We are in the midst of extraordinarily challenging, complicated and concerning times like we have never seen before in the substance use disorder profession. And I think we spend an extraordinary amount of time on the problems—pointing blame, feeling defeated and coming from a place of fear rather than abundance. I believe we are better served attempting to spend more time in the solution. We have to acknowledge the fact that some local communities do not support drug and alcohol recovery programs. People take young sciences with a grain of salt, for good reason. If you’ve ever heard of hysteria, you might understand why. Early medical professionals would give women a blanket diagnosis of hysteria for everything from high libido to hallucinations to emotional instability.
Women acting out emotionally? Hysteria.
Strange body distortions? Hysteria.
Crying in pain each month? Probably hysteria.
Before modern medicine, many honestly believed that this wide-ranging set of symptoms was due to a woman’s uterus traveling throughout their body. Needless to say, this was bogus. Slowly, research developed that discredited the idea of a hitchhiking womb, but hysteria remained a common female diagnosis—only the explanation behind it evolved. From unusual stress levels to the position of the moon, the number of different explanations for why “women act hysteric” was ever-expanding.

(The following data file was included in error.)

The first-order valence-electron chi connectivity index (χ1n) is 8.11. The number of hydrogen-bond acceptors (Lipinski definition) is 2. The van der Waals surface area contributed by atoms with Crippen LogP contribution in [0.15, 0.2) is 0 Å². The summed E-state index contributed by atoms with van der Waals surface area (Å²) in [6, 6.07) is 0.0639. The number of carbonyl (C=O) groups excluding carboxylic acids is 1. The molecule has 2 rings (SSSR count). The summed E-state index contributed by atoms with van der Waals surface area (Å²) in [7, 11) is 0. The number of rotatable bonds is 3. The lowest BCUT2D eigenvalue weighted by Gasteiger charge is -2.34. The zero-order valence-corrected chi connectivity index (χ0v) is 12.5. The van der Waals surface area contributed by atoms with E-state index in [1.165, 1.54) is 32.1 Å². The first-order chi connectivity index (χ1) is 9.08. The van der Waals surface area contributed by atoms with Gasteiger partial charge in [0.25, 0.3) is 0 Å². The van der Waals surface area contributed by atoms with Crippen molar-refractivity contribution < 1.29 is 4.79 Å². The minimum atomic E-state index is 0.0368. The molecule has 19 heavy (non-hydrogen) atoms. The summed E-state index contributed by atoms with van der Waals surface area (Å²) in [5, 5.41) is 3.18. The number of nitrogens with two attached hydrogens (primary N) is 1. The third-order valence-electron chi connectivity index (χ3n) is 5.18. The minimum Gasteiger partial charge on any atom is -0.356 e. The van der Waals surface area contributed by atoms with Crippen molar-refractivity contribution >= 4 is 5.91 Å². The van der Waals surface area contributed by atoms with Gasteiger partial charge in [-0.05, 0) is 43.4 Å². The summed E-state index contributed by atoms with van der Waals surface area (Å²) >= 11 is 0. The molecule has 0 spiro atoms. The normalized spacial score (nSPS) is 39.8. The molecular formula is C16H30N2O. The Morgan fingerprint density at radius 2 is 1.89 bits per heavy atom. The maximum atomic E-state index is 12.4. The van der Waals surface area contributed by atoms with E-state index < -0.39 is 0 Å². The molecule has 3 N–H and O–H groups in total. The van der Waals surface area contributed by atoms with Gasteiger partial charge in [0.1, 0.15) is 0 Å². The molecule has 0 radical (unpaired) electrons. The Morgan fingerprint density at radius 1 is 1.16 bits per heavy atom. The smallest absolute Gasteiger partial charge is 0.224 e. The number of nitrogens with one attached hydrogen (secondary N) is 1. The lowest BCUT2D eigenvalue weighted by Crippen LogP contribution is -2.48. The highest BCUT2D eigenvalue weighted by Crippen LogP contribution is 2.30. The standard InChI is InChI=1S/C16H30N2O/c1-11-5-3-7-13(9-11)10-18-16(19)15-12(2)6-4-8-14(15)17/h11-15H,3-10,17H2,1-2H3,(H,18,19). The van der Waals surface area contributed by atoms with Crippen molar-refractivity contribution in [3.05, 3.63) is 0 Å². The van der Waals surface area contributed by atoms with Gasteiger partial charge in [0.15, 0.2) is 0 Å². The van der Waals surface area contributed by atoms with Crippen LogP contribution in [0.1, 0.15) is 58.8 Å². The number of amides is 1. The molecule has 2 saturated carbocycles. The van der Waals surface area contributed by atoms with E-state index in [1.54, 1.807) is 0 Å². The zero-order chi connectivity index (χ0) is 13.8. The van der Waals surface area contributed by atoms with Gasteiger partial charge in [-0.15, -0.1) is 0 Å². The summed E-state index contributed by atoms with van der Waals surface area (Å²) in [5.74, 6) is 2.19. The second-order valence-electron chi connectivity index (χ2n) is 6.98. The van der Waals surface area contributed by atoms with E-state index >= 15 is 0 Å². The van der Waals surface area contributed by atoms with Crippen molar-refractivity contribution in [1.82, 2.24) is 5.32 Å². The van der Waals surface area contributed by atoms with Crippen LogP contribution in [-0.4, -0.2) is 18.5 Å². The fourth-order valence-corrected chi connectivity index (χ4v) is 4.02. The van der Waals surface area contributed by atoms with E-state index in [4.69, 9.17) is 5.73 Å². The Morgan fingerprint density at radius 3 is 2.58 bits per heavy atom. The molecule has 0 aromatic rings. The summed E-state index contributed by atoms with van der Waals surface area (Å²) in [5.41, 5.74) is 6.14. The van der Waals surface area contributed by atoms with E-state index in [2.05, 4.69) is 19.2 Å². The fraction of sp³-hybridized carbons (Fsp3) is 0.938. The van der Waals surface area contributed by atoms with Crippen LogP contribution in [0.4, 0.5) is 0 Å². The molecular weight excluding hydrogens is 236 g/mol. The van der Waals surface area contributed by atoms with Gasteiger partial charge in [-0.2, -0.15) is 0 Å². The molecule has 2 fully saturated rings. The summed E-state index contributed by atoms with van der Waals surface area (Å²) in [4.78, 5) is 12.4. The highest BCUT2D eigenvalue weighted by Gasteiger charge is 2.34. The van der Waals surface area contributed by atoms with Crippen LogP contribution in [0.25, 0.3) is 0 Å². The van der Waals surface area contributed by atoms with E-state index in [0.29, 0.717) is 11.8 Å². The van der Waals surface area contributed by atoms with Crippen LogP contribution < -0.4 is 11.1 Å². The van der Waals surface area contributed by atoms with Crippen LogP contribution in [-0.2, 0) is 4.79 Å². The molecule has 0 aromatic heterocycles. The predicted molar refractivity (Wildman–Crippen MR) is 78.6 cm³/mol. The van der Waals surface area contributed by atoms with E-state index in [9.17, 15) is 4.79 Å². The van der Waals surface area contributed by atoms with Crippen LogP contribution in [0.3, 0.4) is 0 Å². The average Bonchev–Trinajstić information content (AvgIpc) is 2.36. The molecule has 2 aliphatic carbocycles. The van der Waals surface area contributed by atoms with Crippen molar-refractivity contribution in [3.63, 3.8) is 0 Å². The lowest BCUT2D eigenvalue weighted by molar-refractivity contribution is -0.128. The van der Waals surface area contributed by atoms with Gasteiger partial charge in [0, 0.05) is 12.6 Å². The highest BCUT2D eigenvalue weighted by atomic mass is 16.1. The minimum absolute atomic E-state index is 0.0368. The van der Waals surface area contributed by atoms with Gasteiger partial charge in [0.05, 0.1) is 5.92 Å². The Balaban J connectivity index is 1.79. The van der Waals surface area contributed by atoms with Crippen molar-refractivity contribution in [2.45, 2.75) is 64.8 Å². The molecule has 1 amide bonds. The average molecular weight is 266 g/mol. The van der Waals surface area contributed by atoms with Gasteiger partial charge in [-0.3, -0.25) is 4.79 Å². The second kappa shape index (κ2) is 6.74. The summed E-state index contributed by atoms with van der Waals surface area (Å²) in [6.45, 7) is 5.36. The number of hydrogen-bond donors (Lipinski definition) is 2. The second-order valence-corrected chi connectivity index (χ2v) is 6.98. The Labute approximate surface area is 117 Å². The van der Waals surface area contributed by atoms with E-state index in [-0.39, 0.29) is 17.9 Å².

This held back women’s health for generations. It held back psychology and psychiatry for decades. A field designed to help women became a tremendous shackle holding them back, degrading them, and stripping them of basic dignities. The highly controversial studies of Charcot, where he had women diagnosed with hysteria perform in front of an audience of peers and public figures, were just one example. These women would gain attention, almost fame, for exposing their strange, limping gaits, or for staring off into the distance and holding emotional conversations with the air.
As unscientifically orchestrated and humiliating as this may have seemed, it actually was a strong stride in women’s healthcare from where it had been a decade earlier. Charcot’s home for hysteric women was one of the first facilities specialized in understanding the unique aspects of mental and physical illness among women. It offered one of the greatest pools of data we had on women's health at the time (one of the earliest to use photographic evidence, as well). In essence, this opened doors for female-specific clinics and branches of medicine and recovery. Today, we still live with the legacy of hysteria in the field of women’s healthcare, and other more sinister medical malpractices.
Local communities have lost faith (or never developed faith to begin with) in addiction treatment programs because of illegal and unethical behavior in the industry. The public perception of recovery centers often tends to be one of nuisance, or a magnet for drug crimes. Many of you might be familiar with the following allegations displayed in an Los Angeles Times article:
Misdiagnosed psychiatric patients, in order to keep them in the hospital longer than therapeutically necessary in order to keep collecting insurance payments.
Overbilling, or charges for services not rendered.
Kidnapped patients committed to mental institutions in order to milk their insurance.
The paying of “bounties” for patients referred to psychiatric hospitals.